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CEMS researchers discover light-induced magnetism in "non-magnetic" oxides

March 31, 2014 - In collaboration with the group of Scott Crooker at Los Alamos National Lab and Greg Haugstad of the CSE Characterization Facility, CEMS graduate student Palak Ambwani and faculty member Chris Leighton have recently reported a remarkable finding in complex oxides. The team discovered that illuminating the oxide semiconductor strontium titanate with circularly polarized light can induce magnetism in this otherwise non-magnetic material. Most surprisingly, at cryogenic temperatures the induced magnetism is retained even after turning off the illumination, creating the ability to optically write, store, and read information (refer to image). The effect occurs only in samples deliberately prepared to have missing oxygen ions (vacancies), implicating a defect complex. Work is underway to understand the nature of this defect, potentially the key to room temperature operation. The work, "Persistent optically induced magnetism in oxygen-deficient strontium titanate?", was recently published in Nature Materials.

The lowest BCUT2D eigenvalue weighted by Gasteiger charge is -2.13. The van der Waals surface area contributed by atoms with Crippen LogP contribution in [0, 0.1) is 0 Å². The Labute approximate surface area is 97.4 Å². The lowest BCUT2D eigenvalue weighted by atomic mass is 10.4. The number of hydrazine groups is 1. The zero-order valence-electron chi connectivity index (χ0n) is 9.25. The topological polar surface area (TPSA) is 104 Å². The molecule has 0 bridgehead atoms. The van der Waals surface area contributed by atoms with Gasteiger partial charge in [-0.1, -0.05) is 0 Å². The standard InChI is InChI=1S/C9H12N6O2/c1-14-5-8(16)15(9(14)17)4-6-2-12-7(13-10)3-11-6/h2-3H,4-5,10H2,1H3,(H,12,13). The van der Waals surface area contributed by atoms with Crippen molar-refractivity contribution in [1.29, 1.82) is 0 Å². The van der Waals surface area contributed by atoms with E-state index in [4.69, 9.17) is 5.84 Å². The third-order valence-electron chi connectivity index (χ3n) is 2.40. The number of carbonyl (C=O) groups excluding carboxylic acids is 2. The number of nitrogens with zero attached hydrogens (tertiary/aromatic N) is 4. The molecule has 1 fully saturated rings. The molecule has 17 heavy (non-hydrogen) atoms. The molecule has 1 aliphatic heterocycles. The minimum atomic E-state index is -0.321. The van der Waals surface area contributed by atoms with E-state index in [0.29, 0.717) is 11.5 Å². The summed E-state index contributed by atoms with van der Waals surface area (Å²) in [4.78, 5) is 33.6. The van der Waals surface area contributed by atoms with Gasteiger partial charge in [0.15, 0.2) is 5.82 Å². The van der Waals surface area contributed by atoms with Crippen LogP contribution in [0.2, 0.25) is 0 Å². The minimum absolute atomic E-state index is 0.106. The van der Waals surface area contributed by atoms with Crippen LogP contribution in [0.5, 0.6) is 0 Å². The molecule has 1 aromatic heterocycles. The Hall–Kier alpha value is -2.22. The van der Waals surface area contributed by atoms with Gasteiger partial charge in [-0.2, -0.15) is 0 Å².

Related Link: http://www.nature.com/nmat/journal/vaop/ncurrent/full/nmat3914.html

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